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Introduction:

In New Zealand, the launch of Countdown pharmacy seems to have gone down with little fuss. However, from an Australian pharmacy perspective, the issue of concern is that Countdown Pharmacies are at least in part owned by Woolworths. This raises the possibility that Woolworths is using this Kiwi venture to hone its skills in the area of pharmacy before a possible bid to be allowed to provide such services here. People aren’t marching the streets in Australia wanting pharmacies in Supermarkets and the Discount model of pharmacy is already providing Australians with access to cheaper medicines that is the catch-cry of the Supermarkets when extolling their virtues as potential custodians of prescription medicines. An example of this was Chemist Warehouse supplying the Lipitor® generic Atorvastatin Sandoz® for $0 for a limited time on a valid prescription.
You can’t get any cheaper than that?
Over a four article series, I would like to explore what I think are the advantages and disadvantages potentially of a Supermarket pharmacy service being allowed to operate in Australia.

Part 1: Advantages of a supermarket pharmacy

Lowest Price AND the best service at the same time:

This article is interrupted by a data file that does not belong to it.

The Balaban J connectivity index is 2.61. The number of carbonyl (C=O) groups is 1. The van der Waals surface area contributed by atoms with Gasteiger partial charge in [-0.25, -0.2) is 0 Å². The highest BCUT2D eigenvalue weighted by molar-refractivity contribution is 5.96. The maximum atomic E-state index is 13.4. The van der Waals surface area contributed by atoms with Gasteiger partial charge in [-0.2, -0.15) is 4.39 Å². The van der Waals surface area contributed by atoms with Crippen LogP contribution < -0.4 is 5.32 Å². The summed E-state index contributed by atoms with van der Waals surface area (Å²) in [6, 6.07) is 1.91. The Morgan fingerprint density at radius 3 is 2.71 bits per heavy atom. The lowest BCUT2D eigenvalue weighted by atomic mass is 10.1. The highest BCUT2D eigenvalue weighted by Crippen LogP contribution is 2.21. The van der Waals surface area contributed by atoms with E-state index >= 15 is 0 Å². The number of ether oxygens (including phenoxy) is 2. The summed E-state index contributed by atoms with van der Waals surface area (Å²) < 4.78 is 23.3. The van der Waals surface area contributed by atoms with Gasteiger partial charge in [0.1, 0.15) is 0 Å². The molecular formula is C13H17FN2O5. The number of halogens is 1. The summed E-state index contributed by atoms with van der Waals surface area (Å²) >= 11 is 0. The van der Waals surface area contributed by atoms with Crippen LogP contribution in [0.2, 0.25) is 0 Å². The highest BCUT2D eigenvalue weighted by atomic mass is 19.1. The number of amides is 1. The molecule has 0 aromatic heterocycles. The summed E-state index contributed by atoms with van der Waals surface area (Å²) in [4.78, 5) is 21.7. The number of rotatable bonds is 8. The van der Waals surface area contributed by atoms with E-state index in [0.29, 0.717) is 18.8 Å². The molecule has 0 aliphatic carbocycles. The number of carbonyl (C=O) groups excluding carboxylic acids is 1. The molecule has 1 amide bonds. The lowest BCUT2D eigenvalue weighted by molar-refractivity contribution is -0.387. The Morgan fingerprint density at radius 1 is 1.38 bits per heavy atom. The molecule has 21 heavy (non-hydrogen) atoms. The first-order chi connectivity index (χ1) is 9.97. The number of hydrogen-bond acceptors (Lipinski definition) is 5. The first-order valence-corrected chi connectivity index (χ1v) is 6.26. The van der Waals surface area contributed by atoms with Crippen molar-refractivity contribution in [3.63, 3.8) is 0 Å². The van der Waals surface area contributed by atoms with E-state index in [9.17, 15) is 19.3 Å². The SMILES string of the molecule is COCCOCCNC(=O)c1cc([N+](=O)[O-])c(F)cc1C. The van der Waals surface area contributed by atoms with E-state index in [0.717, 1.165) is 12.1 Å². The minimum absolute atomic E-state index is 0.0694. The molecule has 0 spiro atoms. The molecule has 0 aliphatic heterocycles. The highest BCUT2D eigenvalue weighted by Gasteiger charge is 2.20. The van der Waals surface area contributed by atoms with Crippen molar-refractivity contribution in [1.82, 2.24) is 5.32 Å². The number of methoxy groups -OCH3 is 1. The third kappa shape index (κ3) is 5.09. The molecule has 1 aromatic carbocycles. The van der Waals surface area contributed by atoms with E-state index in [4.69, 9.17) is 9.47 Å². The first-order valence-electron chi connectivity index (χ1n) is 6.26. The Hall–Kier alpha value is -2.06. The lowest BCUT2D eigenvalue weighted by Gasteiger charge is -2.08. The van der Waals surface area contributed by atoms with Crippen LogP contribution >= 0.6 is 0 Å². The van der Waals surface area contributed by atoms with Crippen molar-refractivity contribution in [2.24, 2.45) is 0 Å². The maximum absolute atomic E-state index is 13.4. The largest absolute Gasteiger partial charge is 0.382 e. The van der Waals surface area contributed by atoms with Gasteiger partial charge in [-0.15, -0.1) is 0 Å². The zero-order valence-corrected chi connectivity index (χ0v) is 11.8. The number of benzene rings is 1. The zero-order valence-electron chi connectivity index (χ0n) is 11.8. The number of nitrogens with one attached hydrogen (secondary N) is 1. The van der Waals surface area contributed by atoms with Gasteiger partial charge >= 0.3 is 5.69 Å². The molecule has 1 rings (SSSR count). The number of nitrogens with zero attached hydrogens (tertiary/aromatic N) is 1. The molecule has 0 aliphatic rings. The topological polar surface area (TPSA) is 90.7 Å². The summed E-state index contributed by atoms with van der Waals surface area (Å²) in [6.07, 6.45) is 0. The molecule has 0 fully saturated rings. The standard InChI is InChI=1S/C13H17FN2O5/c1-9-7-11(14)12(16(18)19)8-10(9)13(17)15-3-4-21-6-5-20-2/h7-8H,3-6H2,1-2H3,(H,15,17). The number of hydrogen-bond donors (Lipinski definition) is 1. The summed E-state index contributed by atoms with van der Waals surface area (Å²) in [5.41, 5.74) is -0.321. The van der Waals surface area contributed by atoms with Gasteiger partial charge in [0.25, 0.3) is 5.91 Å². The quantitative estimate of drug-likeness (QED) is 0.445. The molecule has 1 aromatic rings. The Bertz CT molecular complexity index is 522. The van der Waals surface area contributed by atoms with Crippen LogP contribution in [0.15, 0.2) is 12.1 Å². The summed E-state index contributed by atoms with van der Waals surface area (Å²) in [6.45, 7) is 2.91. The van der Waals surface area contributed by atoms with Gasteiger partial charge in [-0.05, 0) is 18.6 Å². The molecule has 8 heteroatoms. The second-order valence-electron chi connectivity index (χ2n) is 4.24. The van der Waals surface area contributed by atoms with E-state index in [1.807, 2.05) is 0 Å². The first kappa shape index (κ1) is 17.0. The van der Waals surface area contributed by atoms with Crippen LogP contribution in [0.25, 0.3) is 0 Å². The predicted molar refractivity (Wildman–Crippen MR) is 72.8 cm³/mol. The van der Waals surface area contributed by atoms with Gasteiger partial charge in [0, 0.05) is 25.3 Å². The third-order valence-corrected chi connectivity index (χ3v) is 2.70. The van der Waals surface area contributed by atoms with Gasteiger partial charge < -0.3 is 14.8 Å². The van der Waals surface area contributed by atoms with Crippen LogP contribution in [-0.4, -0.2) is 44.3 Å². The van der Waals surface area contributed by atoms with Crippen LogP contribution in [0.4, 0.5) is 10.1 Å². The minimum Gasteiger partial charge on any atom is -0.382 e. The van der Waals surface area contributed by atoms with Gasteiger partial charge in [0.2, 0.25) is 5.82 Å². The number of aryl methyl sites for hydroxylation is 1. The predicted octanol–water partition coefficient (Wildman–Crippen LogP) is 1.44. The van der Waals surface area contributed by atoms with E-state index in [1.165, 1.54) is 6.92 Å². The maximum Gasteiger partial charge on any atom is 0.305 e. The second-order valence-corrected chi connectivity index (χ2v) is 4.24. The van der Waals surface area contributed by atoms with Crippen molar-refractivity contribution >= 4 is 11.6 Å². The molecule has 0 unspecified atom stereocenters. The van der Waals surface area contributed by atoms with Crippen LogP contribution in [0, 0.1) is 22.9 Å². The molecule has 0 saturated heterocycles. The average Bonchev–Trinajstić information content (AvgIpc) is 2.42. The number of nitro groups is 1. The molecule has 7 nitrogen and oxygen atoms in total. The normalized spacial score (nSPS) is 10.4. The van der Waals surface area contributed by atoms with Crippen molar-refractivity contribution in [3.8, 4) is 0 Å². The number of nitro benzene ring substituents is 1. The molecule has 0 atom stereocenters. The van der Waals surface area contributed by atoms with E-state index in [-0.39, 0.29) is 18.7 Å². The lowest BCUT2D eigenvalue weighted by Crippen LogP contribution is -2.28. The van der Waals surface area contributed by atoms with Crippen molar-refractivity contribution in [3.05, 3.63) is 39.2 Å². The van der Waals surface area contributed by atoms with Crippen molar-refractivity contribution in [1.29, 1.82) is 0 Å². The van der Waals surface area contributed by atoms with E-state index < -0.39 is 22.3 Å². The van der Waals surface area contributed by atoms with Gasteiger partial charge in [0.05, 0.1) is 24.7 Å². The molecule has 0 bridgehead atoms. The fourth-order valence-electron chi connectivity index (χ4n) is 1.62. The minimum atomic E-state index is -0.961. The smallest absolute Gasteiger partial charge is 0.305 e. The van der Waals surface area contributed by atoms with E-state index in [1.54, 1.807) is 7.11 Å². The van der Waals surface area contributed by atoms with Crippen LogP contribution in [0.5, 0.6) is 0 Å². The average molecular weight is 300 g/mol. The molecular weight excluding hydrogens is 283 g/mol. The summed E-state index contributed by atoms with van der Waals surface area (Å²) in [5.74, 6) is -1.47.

The evolution of pharmacies in Australian has gone from many sole operators in small pharmacies to one where pharmacies are made bigger by deliberate Government design. There has been an incentive for smaller pharmacies to join together with the thinking that bigger pharmacies can afford to deliver PBS services cheaper due to economies of scale. This process is still happening with big warehouse pharmacies appearing in the last 10 years whose catchcry is that people shouldn’t pay too much for their medicines. What is the next step in this process? Is it to allow Supermarket pharmacies which would be able (if they choose?) to be cheaper than any Discount pharmacy out there currently? If there were a Coles or Woolworths pharmacy tomorrow, they would almost certainly advertise that they provide the cheapest prices on prescriptions and that they would guarantee to be 10% less than Chemist Warehouse (my opinion the current market leader). They could leverage on Chemist Warehouse’s claim to be Australia’s cheapest Chemist and confirm that they will always be lower or at least similar to them in price.

However, Supermarket pharmacies could also offer the best service in addition to the lowest prices. Coles Owners Westfarmers Bunning’s Warehouse model of service or the Woolworths Masters model is ideal (I think) could easily be adjusted to suit pharmacy. If a patient comes in with a query on nutrition, then there could be an expert employed on that. If another patient was diabetic, there could be a Diabetes consultant available to address their issues. The scope for this is limitless and rarer, more specialized queries could be dealt with over the telephone/teleconference (by appointment) with an expert employed/contracted by the Supermarket. (For more on this see section on Consulting rooms)

Do people want this?